Bull (Limited Edition: 8.500)
When Christopher Columbus “newly”
discovered America in 1492, he was under the mistaken impression that he
had found the western sea passage from Europe to India. The original
inhabitants of America, from the Tierra del Fuego at the southern tip of
South America, to far beyond the Great Lakes of North America, owe their
name lndians to this faulty assumption.
Many tribes at that time inhabited the
forest lands of the East and then gradually retreated back into the
western prairie, living in an area stretching from Sasketchewan to about
the Mississippi. In place of the difficult-to-pronounce Indian names,
substitute French “corruptions” of the various tribes’ names soon
appeared, until before long, all the tribes came to be generally
referred to as “Sioux”.
“Sitting Bull” (1834 — 1890) was
one of the famous tribal Indian Chieftains, like the ones described by
the German writer Karl May (1842 — 1912) in his adventure novels,
which managed to achieve sales of 11 million copies. “Old Sure- hand”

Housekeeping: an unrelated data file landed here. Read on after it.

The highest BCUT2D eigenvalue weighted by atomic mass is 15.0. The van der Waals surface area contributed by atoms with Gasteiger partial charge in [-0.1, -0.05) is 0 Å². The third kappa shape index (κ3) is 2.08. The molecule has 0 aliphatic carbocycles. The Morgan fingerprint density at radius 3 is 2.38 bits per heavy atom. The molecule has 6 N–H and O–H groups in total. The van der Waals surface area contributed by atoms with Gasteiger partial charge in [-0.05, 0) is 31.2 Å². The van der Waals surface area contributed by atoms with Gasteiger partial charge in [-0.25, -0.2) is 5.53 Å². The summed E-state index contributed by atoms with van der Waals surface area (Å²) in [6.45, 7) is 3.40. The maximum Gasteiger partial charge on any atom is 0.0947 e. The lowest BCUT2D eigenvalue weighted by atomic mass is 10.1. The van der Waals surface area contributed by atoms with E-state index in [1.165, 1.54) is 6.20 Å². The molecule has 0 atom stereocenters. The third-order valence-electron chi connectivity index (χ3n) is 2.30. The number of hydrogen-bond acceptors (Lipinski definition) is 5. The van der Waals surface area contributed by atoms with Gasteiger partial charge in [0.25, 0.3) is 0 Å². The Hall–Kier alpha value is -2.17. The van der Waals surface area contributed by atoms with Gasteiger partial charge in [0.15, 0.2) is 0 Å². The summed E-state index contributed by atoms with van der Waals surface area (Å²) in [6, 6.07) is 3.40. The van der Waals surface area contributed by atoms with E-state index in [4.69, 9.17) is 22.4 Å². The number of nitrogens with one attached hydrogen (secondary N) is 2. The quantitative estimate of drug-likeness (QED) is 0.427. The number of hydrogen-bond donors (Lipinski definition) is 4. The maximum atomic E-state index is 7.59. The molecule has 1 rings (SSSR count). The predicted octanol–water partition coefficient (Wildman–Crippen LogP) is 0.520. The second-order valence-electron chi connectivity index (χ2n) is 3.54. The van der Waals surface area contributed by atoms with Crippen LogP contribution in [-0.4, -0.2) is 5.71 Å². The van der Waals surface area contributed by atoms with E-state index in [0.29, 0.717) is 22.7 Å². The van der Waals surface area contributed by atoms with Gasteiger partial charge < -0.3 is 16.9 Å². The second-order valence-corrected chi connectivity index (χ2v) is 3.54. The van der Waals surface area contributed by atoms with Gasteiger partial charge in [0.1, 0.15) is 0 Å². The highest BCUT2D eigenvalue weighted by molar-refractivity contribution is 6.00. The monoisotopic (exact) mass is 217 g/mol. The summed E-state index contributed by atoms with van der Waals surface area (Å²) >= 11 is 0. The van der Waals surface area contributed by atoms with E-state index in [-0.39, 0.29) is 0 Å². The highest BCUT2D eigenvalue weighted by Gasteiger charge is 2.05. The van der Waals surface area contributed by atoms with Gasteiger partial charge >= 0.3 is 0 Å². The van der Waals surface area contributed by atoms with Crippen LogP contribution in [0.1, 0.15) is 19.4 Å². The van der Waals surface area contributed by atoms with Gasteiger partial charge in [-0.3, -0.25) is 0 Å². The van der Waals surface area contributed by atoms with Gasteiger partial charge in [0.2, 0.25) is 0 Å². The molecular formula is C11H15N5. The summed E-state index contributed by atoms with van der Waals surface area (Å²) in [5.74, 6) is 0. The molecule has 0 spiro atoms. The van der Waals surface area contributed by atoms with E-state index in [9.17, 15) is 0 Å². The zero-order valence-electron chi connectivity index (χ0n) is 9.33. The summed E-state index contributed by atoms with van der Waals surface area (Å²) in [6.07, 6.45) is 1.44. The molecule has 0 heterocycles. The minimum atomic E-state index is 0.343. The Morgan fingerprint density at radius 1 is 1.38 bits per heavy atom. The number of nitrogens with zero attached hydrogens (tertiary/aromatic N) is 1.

and “Winnetou” were characters from Karl May’s works that were
included among these select Indian Chieftains.
The painter, Sascha Schneider, created
imaginative sketches of the “Redskins” in full “feather-dress”
and with a “tomahawk” for the jacket covers of Karl May’s works.
In reality of course, red was simply the color of the body paint
commonly used by the numerous native tribes in the New World.
Only at the relatively late age of 66
years did Karl May first get to finally travel to America. Because of
his great contributions in making the Indian lifestyle known to the
world “at large”, the Sioux Indians presented him with their Peace
Pipe as an honorary testimonial.